x Abu Dhabi, UAESunday 23 July 2017

Flies not welcome in Beijing toilets

Plus, two male penguins to be given an egg to hatch, a stuntman survives a 1.4km fall, modern science tackles the mystery of the Abominable Snowman and more of the week's strangest stories in New You Can Lose.

New sanitary standards for public lavatories in Beijing stipulate that they must contain no more than two flies.

The rules, introduced by the city administrators, also set a limit on how badly the restrooms can smell, and stipulate that there should be only two "discarded objects" and that these must be removed within half an hour.

According to the Municipal Commission of City Administration and Environment, the rules, which are only advisory, apply to "toilet management" in parks, hospitals, shopping malls and railway stations.

 

Parenthood for 'friends'

Two male penguins who formed a relationship are about to raise a chick after being given an egg to hatch.

Zookeepers at Fauni Park, near Madrid, noticed that the Gentoo penguins, named Rayas and Inca, had built a nest every year in their enclosure.

Noticing their disappointment, staff this year placed a fertilised egg in the nest and say Inca has taken on the female role by sitting on it, with Rayas eating heartily to prepare for the male task of feeding the young penguin with regurgitated fish.

The zoo is at pains to point out that the two males are "just good friends".

 

A cushy stunt

A stuntman has become the first person to survive a 1.4 kilometre fall without a parachute after landing on a pile of cardboard boxes.

Gary Connery, 42, jumped from a helicopter using a "wing suit" to slow his fall.

To survive the jump, he needed to slow his speed from 128 kph to 25 kph and aim at a 100 metre landing zone made out of more than 18,000 boxes.

Connery described the experience as "so comfortable and so soft".

 

DNA testing the yeti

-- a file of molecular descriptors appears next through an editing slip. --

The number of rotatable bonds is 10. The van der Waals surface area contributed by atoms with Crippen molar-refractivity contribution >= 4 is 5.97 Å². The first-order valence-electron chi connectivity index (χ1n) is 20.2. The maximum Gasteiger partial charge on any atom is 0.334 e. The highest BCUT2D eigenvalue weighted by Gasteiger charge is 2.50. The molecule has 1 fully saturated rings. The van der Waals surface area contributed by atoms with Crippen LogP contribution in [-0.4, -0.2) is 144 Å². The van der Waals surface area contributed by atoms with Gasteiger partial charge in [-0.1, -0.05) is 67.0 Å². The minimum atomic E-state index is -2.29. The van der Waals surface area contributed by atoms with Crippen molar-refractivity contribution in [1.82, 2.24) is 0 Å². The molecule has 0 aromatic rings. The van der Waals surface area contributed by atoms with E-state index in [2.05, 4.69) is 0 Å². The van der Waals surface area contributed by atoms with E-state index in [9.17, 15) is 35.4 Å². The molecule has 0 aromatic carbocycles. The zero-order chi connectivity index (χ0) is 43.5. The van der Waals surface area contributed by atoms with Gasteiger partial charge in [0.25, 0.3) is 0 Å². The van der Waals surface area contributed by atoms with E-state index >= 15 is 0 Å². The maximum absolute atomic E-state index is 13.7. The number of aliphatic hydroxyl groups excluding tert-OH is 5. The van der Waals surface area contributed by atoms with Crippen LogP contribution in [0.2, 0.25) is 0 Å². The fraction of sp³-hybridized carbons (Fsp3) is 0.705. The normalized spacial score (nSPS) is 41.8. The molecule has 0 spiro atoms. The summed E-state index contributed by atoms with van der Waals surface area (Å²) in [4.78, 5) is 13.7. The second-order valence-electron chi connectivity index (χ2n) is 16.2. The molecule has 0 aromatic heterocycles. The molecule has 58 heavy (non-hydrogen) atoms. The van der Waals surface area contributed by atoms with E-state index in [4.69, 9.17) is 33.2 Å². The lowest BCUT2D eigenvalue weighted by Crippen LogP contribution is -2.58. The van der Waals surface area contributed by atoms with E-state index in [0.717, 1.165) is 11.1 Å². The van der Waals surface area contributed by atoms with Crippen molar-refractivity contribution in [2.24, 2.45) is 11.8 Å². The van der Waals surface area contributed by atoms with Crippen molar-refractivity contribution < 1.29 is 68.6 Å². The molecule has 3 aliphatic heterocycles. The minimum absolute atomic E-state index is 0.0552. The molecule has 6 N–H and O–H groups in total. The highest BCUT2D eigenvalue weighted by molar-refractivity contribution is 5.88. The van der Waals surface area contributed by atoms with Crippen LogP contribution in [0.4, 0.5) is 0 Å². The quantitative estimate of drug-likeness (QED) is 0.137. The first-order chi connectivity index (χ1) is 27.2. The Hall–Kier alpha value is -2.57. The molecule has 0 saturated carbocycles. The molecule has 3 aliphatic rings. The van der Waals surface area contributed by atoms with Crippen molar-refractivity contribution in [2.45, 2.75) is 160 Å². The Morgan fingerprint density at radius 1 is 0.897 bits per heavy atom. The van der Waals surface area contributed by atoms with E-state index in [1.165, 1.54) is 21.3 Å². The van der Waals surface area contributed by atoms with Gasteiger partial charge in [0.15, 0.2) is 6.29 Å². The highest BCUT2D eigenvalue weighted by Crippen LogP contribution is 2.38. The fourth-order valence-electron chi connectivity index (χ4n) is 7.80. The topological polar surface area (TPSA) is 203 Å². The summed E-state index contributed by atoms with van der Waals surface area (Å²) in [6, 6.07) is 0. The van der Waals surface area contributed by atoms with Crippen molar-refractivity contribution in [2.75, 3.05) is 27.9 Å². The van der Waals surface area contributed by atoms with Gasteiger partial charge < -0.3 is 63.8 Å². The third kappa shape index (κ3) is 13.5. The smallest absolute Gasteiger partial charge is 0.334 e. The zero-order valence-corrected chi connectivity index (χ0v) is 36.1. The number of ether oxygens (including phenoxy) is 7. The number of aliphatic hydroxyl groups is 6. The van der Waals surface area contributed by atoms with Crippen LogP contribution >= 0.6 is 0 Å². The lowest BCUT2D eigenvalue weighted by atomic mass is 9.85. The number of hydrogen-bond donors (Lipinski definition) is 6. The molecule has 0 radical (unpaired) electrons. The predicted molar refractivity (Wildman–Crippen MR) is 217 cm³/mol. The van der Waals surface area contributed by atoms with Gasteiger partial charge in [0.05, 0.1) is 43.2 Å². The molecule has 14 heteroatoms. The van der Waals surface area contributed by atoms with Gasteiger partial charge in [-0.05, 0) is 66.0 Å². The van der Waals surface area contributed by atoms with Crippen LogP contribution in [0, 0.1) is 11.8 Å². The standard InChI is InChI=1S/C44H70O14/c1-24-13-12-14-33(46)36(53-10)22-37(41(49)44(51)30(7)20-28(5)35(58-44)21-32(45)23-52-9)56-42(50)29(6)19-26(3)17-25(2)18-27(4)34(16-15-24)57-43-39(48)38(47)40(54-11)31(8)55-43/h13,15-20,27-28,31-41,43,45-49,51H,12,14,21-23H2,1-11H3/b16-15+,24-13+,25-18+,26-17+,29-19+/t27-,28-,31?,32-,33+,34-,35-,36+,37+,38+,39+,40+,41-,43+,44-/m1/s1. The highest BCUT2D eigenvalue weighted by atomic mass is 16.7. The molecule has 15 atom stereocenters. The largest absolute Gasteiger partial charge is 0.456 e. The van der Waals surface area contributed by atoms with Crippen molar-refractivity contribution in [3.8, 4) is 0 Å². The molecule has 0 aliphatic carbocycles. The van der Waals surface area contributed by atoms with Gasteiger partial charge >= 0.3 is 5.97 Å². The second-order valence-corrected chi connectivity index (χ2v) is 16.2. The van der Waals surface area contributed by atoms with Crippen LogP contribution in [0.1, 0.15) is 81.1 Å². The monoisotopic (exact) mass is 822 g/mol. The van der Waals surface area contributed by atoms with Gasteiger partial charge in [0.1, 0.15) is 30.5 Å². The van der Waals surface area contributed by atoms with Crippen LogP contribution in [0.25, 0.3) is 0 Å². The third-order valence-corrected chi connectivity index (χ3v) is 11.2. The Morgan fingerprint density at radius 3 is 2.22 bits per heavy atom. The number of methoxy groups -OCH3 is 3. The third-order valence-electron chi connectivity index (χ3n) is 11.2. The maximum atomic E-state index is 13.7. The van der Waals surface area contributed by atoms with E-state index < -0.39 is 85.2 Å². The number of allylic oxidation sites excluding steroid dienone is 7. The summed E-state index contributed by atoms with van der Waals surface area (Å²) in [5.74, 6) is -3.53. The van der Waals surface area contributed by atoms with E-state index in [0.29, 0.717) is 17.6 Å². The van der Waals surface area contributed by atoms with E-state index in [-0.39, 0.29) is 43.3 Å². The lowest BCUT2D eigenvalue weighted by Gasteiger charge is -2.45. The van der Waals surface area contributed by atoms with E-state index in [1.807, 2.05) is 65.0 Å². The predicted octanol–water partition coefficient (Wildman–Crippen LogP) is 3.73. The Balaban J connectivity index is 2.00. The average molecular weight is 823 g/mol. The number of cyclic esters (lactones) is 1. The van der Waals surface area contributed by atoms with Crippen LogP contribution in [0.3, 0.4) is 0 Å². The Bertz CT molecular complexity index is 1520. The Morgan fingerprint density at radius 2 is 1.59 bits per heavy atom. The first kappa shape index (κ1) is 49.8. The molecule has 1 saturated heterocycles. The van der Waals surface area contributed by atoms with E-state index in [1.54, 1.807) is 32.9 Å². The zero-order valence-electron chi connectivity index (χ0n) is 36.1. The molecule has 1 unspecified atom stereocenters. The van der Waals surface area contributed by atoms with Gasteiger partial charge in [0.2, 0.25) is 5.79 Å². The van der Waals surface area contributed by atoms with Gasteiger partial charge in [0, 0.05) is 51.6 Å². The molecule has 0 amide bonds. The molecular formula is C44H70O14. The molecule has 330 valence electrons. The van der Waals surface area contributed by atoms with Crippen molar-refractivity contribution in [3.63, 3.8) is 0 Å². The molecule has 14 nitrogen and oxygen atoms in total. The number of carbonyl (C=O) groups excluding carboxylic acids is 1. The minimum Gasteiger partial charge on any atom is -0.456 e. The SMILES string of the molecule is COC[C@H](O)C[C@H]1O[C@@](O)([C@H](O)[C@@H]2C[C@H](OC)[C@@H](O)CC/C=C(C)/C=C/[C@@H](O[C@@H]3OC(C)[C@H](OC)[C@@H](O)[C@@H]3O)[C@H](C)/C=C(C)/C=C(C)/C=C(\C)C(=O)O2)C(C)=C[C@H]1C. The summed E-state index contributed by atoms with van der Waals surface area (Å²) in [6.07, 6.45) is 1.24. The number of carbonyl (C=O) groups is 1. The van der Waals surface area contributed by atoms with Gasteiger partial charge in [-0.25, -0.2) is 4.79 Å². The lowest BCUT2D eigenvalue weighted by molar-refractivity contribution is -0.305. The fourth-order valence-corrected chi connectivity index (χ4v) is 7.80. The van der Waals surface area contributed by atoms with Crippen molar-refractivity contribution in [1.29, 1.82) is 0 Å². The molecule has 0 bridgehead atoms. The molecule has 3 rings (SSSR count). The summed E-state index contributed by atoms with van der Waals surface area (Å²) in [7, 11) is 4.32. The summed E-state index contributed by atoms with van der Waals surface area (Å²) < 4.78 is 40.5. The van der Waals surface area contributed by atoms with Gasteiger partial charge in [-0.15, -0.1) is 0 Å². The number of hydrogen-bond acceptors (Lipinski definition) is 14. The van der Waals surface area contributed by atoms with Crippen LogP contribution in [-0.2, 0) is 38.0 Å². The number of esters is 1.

Modern scientific techniques are to be used in an attempt to finally determine if the Abominable Snowman really exists.

A team of British and Swiss scientists will use genetic testing, including DNA, on fragments of skin, hair and bone that some claim are from the yeti.

Large humanoid creatures have been reported in many regions, including North America and the Himalayas, but their existence has never been confirmed.

Professor Bryan Sykes of Oxford University said that yeti hunting was "an area that any serious academic ventures into with a great deal of trepidation".

He added: "It's full of eccentric and downright misleading reports."

 

Shhh ... baby on board

Road builders have been asked to keep the noise down to avoid upsetting a pregnant elephant.

Construction of US highway 26 is due to reach Oregon Zoo next month as Asian elephant Rose-Tu reaches a critical stage in her pregnancy.

Zoo officials say that elephants are extremely sensitive to noise and fear Rose-Tu could become distressed by the vibrations from heavy equipment.

The construction team has promised to keep the noise down and say they will move the larger machines as far as possible from the zoo, especially after the calf is born in December.